When a mortgage-backed securities strategist at the global financial services UBS AG was told to publish what he thought were misleading research reports, he complained to his managers. In return, he says, he was fired in retaliation for reporting the illegal conduct in violation of whistleblower protection provisions of the Dodd-Frank Wall Street Reform and Consumer Protection Act.
When he filed a wrongful termination lawsuit, however, UBS said he hadn't properly invoked the Dodd-Frank Act's whistleblower protections because he only complained to the company -- he didn't report them to the Securities and Exchange Commission.
A federal judge in Manhattan has just ruled that the former securities strategist can move forward with his case, and that the Dodd-Frank Act does, indeed, apply.
Dodd-Frank was passed in 2010 in response to the financial crisis that started in 2008 and revealed a great deal of illegal, unethical and poorly-conceived conduct by the nation’s largest financial institutions. The whistleblower protections of the law are essential to encourage industry insiders to tell federal regulators about any such practices as soon as possible so they can be addressed before they have a negative impact on the economy.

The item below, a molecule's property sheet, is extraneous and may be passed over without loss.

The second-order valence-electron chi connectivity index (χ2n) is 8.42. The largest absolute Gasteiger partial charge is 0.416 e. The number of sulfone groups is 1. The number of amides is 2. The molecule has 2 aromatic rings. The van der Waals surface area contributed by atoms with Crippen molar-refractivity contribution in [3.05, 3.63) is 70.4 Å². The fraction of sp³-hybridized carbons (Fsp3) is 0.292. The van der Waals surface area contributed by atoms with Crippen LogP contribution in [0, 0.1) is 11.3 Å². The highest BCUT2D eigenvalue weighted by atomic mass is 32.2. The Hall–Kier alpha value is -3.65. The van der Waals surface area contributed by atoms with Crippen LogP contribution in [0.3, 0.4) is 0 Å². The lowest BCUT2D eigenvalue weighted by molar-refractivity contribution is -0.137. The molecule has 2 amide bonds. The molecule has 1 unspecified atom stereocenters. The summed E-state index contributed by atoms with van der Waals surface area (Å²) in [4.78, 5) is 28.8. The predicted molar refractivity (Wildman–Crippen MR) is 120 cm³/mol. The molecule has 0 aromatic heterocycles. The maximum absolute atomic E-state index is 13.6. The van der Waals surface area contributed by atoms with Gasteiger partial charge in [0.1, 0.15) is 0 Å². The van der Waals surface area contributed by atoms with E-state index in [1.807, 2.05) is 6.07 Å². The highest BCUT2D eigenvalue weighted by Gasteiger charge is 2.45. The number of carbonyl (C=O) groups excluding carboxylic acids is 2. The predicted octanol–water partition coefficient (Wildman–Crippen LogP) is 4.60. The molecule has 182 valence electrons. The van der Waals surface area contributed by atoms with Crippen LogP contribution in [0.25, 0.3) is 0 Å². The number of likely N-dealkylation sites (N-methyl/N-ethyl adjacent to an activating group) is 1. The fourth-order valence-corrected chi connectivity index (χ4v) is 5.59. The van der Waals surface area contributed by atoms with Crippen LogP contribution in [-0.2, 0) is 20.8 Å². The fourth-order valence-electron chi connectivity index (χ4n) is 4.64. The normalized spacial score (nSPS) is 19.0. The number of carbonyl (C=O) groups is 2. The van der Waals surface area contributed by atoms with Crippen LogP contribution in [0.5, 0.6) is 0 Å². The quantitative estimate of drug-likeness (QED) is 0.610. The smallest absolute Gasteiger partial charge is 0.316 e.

When the application of those whistleblower protections was challenged, the SEC put a new rule in place to make absolutely clear that it people could not be fired in retaliation for reporting illegal conduct, even if they didn’t qualify for that protection under the Sarbanes-Oxley Act.
This ruling for the securities strategist is one of only a handful that have tested Dodd-Frank and the SEC rule, but those rulings have uniformly held that retaliatory discharge can be challenged in court under Dodd-Frank. According to a New York securities lawyer who has been closely following litigation in this area, this is the fifth time a federal court has ruled that Dodd-Frank protects whistleblowers, even if they only lodge internal complaints.
“The decision is a definitive rebuke to repeated and concerted efforts to dismantle broad protections for whistle-blowers that Congress provided in Dodd-Frank,” he said.
Securities industry employers, the message is clear: whistleblower protection is essential to good public policy, and it will be enforced under the Dodd-Frank Act.
Source: Thomson Reuters News & Insight, "Ex-strategist can sue UBS as whistleblower - U.S. judge," Nate Raymond, May 22, 2013